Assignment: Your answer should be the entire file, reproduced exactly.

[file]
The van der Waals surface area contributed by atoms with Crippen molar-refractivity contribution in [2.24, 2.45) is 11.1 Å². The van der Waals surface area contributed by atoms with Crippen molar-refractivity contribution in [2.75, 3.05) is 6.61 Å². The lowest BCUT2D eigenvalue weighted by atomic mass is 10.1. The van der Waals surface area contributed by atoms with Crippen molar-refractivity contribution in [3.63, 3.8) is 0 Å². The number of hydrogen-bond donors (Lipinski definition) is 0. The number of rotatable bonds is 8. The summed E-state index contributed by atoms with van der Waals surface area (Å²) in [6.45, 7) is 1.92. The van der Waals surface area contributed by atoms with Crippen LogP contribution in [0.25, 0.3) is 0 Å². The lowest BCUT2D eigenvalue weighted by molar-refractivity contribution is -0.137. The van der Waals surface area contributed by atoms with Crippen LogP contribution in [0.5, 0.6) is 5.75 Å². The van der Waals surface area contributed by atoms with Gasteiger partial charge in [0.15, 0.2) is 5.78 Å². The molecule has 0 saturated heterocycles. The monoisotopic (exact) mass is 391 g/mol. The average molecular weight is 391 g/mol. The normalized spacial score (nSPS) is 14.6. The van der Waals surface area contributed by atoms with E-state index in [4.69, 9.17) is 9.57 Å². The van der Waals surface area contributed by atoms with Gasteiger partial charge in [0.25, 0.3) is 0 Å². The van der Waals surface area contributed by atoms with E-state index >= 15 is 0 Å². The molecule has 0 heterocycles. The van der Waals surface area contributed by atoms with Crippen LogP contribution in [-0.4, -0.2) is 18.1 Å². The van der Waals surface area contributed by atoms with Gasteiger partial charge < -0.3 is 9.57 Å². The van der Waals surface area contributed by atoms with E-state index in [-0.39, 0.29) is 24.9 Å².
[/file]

The van der Waals surface area contributed by atoms with Crippen molar-refractivity contribution in [2.24, 2.45) is 11.1 Å². The van der Waals surface area contributed by atoms with Crippen molar-refractivity contribution in [2.75, 3.05) is 6.61 Å². The lowest BCUT2D eigenvalue weighted by atomic mass is 10.1. The van der Waals surface area contributed by atoms with Crippen molar-refractivity contribution in [3.63, 3.8) is 0 Å². The number of hydrogen-bond donors (Lipinski definition) is 0. The number of rotatable bonds is 8. The summed E-state index contributed by atoms with van der Waals surface area (Å²) in [6.45, 7) is 1.92. The van der Waals surface area contributed by atoms with Crippen LogP contribution in [0.25, 0.3) is 0 Å². The lowest BCUT2D eigenvalue weighted by molar-refractivity contribution is -0.137. The van der Waals surface area contributed by atoms with Crippen LogP contribution in [0.5, 0.6) is 5.75 Å². The van der Waals surface area contributed by atoms with Gasteiger partial charge in [0.15, 0.2) is 5.78 Å². The molecule has 0 saturated heterocycles. The monoisotopic (exact) mass is 391 g/mol. The average molecular weight is 391 g/mol. The normalized spacial score (nSPS) is 14.6. The van der Waals surface area contributed by atoms with E-state index in [4.69, 9.17) is 9.57 Å². The van der Waals surface area contributed by atoms with Gasteiger partial charge in [0.25, 0.3) is 0 Å². The van der Waals surface area contributed by atoms with E-state index >= 15 is 0 Å². The molecule has 0 heterocycles. The van der Waals surface area contributed by atoms with Crippen LogP contribution in [-0.4, -0.2) is 18.1 Å². The van der Waals surface area contributed by atoms with Gasteiger partial charge < -0.3 is 9.57 Å². The van der Waals surface area contributed by atoms with E-state index in [-0.39, 0.29) is 24.9 Å².